Workers Share Tales of Organizing During Convention’s Second Day

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TEAMSTER.ORG – Day two of the International Brotherhood of Teamsters’ 29th Convention told the story of organizing and growing the union through the voice of the union’s own members.

Whether it was freight, warehouse, tech or port, workers across different industries shared the details of their hard-fought victories in the workplace. But despite myriad backgrounds, they all had something in common – the resolve to stand up and fight back against greedy employers looking to take advantage of them.

There might be no greater example of that than McKesson Pharmaceuticals. Glen Gray, a member of Local 79, has worked for company for more than a decade. He joined colleagues at his Lakeland, Fla. facility who in 2011 in organizing with the union, but then was fired two years later after he spoke out publicly.

“Losing my health care was difficult,” he told attendees. “My wife has a chronic illness. But I never gave up, I never lost faith. The company offered to pay me off to go away. But I told them no because somebody needs to say no to corporate greed, somebody needs to say no to corporate bullying.”

After an appeal to the National Labor Relations Board, Gray won his job back in 2015 with back pay and benefits. “When I marched back to my job last year, I marched back with my head held high,” he said.

The fight for fair wages and benefits, however, continues with McKesson. Despite being one of the nation’s richest companies, its workers in Florida still haven’t be awarded a first contract.

There have been greater stories of success in freight organizing. Gordon Sweeton, IBT International Vice President-Central, noted four FedEx Freight facilities have organized with the Teamsters in recent years and the courts just recently ordered the company to hold contract negotiations. Since then, Locals 71 and 107 have done so. And that’s thanks to a lot of hard work.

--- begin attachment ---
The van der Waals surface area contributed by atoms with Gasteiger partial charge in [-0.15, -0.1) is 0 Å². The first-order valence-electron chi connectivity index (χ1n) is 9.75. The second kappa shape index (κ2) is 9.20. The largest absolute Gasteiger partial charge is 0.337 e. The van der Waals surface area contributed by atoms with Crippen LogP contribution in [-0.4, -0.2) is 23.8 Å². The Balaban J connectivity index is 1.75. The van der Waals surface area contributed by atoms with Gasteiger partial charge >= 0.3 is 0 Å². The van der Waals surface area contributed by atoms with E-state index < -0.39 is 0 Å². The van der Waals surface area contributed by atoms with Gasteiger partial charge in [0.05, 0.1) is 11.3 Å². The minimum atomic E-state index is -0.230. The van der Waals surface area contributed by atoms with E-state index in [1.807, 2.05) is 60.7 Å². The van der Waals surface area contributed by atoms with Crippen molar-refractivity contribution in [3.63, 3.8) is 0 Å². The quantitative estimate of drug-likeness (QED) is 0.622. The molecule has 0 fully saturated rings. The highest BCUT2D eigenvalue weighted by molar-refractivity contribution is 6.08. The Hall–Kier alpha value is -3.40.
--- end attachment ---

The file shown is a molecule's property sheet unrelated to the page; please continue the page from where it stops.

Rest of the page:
“This victory was made possible by those at the local unions and the international unions working together,” he said. “We’ve got a long way to go, but at least we’ve started negotiating.”

Mel Mendieta, a Local 439 member who works at FedEx Freight in Stockton, Calif., said workers will benefit from these deals. “This is about winning a secure future,” he said. “Our families deserve this and we deserve this.”

Meanwhile, at XPO/Con-way, similar steps have been made. IBT International Vice President Tyson Johnson noted three locals have won their organizing fights. But the process still has a ways to go.

“XPO has misrepresented and mislead the Con-way workers about the closing of facilities,” he said. “Our organizers have educated XPO workers about the fact its pension plan shut down in 2006. It’s hard to believe but many didn’t know they weren’t going to receive pension benefits.”

Juan Narron, a member of Local 657 in Laredo, Texas, said workers are going to remain strong in the fight. “The company is trying to break our spirit,” he said. “But you know what, it won’t work. Because we are proud Teamsters.”

Warehouse workers shared similar sentiments while discussing efforts to organize Sysco and US Foods workers. Kip Cortez of Sysco Atlanta said workers there stood up because it took advantage of them. “This company made billions and billions of dollars, and in 20 years they never shared a raise with us,” the Local 528 member said. “We went against Sysco Atlanta and we won. And it was worth it for us.”

The struggle, however, continues for US Foods warehouse workers in Maryland who have been out on strike for 62 days. Some 3000 US Foods workers nationwide have honored their picket line at different times since them, said Steve Vairma, an IBT International Vice President.

In the booming Silicon Valley, the Teamsters led by IBT International Vice President Rome Aloise have helped shuttle bus drivers working at some of the best-known tech firms in the world gain better wages and working conditions.

Local 853 member Rosie Silva, a Loop Transportation driver, said the organizing effort has changed her life. “The benefits were better, the pay was better,” she said. “I saw [about the organizing of drivers] in the paper last year, and I decided it was time to move on.”

And finally, port truck drivers have for the last several years been standing up against misclassification and wage theft at the twin ports of Los Angeles and Long Beach. And they have met success, as government agencies and the courts have sided with workers over employees on the issues.

That hasn’t necessarily stopped the companies in their effort to tamp down on workers. Daniel Uaina, who works for Intermodal Bridge Transport and is a member of Local 848, said “the company may have a little fight in them. But that just means we need to stand up!”

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